Anderson: If he wants a deal, David Pastrnak should come to Boston

Ty Anderson
September 13, 2017 - 7:46 pm

Jerome Miron/USA Today Sports

As is tradition, the Bruins are losing the PR battle.

This time, it’s against restricted free agent David Pastrnak, but that’s hardly surprising.

The Bruins have had all summer to hammer out a new deal with the winger that finished second among Boston skaters in both goals (34) and points (70) last season, and it only seems now -- with just hours to go before the start of training camp -- that they’re taking these talks serious in an effort to get Pastrnak signed. And also: B’s fans typically don’t require much to get pissed off. It’s a disposition that comes as natural as cursing out Jeremy Jacobs, and buying-then-throwing $12 beers over a marginal penalty call. Oh, and bitching about the Bruins’ failure to pay top-tier players beyond an entry-level deal.

But while the Bruins’ negotiation tactics have certainly been worth harping on, is it fair to begin -- or at least consider -- to put blame on David Pastrnak and agent J.P. Barry?

With camp set to begin tomorrow, it’s certainly worth noting that Pastrnak is obviously not here or joining the Bruins for the first day of on-ice sessions at Warrior Ice Arena. But he’s not even in Boston, or the United States, for that matter.

That seems… bizarre.

The same agent that represented both Dougie Hamilton and Loui Eriksson in two straight-up disastrous negotiations for Sweeney, it’s no secret that Barry has done a brilliant job of playing with whatever leverage he can find in this situation (and it’s not much). Under team control, and with an offer sheet yet to come their way this summer, it’s essentially the Bruins or nothing for Pastrnak, and everybody knows that. That’s why you’ve seen the team take a hardline approach to their talks (Bruins president Cam Neely has said that they’re not going to bid against themselves) in the face of Barry’s upfront comments suggesting that the B’s are coming in far too low, and why Pastrnak’s camp finally unveiled the anything-but-surprising KHL threat earlier this week.

And a refusal to report to Boston unless he’s signed to a new, long-term deal is just Barry and Pastrnak’s next -- and perhaps their final -- play of this exhausting saga.

But watching from the Czech Republic, making a straight-faced case that the KHL could be your home for a season, missing an important camp won’t make anything easier between the Bruins and Pastrnak. It could even serve as the beginning of a shift from the fans’ perceptions of Pastrnak and his camp’s ability to negotiate in good faith.

Throughout the life of these talks, and despite those aforementioned troublesome negotiations with previous Barry clients, Pastrnak has repeatedly been billed as the good guy that just wants to be paid appropriately and like his peers, and then get back to playing for the Bruins. I still believe that to be the case, too, but a refusal to come to the negotiating table and find some common ground will absolutely look rough in the court of public opinion.

That’s where the line between innocent bystander and defiant contributor to the chaos can blur, and it’s where the script can easily flip and find Pastrnak looking like the one that’s holding Boston hostage in a Dougie-esque fashion.

It’s believed that the Pastrnak camp has come in seeking at least $8 million per season on a long-term extension while the Bruins have come in substantially lower (about $2 million lower, to be exact). It’s an undeniably high ask from Pastrnak, and while numbers trend towards him being worth that, you can understand why the Bruins would prefer to take this to the negotiating table and see how low they can go. You can’t fault them for that, even with the number of botched talks and trades to their name, and you can’t fault Pastrnak for wanting his payday, as youth and speed rises in both price and popularity.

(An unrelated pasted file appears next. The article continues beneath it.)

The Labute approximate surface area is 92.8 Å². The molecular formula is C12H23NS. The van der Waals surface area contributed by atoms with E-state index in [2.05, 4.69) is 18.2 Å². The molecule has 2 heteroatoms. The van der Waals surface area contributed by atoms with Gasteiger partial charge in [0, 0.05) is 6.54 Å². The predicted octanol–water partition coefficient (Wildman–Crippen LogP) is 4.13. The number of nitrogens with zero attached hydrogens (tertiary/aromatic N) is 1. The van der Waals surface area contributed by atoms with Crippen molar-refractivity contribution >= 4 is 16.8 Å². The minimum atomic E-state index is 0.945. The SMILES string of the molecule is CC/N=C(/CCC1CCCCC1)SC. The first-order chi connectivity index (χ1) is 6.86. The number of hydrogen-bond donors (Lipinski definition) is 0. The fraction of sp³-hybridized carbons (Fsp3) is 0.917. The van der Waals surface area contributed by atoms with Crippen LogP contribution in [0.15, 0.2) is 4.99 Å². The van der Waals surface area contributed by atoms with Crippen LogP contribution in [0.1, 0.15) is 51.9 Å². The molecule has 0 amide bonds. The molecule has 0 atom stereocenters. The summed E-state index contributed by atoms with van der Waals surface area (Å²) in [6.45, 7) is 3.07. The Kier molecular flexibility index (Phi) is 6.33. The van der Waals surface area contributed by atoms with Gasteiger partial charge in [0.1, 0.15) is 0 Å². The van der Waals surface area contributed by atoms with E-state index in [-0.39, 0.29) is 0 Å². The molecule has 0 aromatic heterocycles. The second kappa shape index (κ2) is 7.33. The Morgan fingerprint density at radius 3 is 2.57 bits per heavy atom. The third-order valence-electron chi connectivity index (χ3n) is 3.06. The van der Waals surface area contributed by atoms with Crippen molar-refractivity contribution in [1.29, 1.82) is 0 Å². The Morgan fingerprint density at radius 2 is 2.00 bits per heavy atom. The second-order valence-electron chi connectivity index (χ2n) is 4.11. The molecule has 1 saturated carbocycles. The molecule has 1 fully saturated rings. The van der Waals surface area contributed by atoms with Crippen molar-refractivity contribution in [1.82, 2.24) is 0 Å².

But if this negotiation is going to devolve into the 21-year-old Pastrnak simply sitting at home and pretending Boston doesn’t exist until he gets what he wants, it no longer becomes a negotiation. It then becomes a standoff that can make Sweeney, who is still relatively unproven as a general manager, look weak if he caves. It’s also worth mentioning that the my-way-or-no-way approach from a player and agent is actually how Sweeney has saved face and escaped any and all criticism on the Dougie-to-Calgary trade, and he’d probably do it again if he absolutely had to. Stuck between competing and developing, the Bruins could probably find a way to spin it, too.

Of course, the flipside to those concerns come with the obvious fact that Pastrnak is not an NHL agent and doesn’t have to be in the room with them, and unless he has a full understanding of contracts and what benefits him most, his presence is not mandatory.

But it would certainly help.

It would show that he’s committed to working with the Bruins on a new deal (sources have insisted that Pastrnak still very much wants to play in Boston) in the strongest manner possible. It's no secret that it's harder to tell a player he's worth less when you're in a face-to-face manner (why do you think arbitration hearings almost never happen?), and that it could and would push the dialogue along in a more progressive manner. And it would show that these sides are even just a little bit closer, which has emerged as the biggest question on everybody’s mind as Sweeney repeats canned quotes on finding a new deal while Barry implies that there’s been a true lack of a significant breakthrough.

And that breakthrough, be it from Boston’s side or Barry’s side, most definitely ain’t coming if Pastrnak is out of sight, out of mind and 4,000 miles away from Boston.

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